Sarah: “Its a goddamn bad story, isnt it, Hawk?”
Pic 2Diane gets a text, wondering about Las Vegas. She replies that they’ve not asked. Is this still bad Coop to whom she’s talking? Is it the doppelganger of Jeffries?
Or someone else? Oh, my.
Back home, Ben Horne (Richard Beymer) receives a visit from Sheriff Frank Truman (Robert Forster) about his grandson Richard (Eamon Farren), delivering the bad news that he’s the one who ran down the boy in the road. As well as tries killing the woman who witnessed the hit and run. And she’s about to die, most likely. This brings up the history of Richard, grandpa stating he’s “never been right.” Furthermore, the hotel owner gives over the key belonging to Agent Cooper’s old room, over two decades before, as a memento for the sheriff’s brother. Quite the coincidence, considering the case of ole Dale lately. All roads lead back to the middle again.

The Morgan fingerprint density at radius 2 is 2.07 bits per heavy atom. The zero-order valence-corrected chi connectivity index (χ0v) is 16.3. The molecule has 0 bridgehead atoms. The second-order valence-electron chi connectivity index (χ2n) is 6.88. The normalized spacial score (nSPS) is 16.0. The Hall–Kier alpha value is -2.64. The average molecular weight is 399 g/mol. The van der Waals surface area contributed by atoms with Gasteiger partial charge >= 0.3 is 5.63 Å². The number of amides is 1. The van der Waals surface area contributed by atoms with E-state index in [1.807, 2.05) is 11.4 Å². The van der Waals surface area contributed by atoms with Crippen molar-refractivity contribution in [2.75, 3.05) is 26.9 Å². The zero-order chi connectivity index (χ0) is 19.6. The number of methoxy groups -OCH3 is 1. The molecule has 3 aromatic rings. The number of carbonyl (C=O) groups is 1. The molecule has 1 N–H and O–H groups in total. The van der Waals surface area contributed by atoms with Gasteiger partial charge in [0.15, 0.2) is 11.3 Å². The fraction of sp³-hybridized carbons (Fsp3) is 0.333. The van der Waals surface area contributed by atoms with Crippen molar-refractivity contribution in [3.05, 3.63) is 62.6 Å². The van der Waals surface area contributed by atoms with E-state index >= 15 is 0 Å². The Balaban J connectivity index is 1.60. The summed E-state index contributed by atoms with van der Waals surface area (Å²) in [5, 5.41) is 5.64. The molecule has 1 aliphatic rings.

At his hotel room Gordon’s interrupted on a date by Albert, clearly with important news. An absurdly comic few moments stretches on and on as the woman gets herself ready to leave the men alone for a chat, becoming funnier with each passing glance, each glare from Albert, every sweet smile out of Gordon as he fawns over her. Literally in tears laughing. Afterwards, Albert relays the recent texts of Diane, keeping them curious about her behaviour.
Back to South Dakota, where Chantal (Jennifer Jason Leigh) and Hutch (Tim Roth) wait with a gun. Cars pull up at a house nearby. A man gets out, then Hutch puts a bullet right through his chest, and another in the back of his head. “Next up, Wendys,” he says and they leave the man’s family to mourn his shot up corpse. One notch in bad Coop’s plan taken care of already.
Pic 3Dr. Jacoby: “Its seven oclock. Do you know where your freedom is?”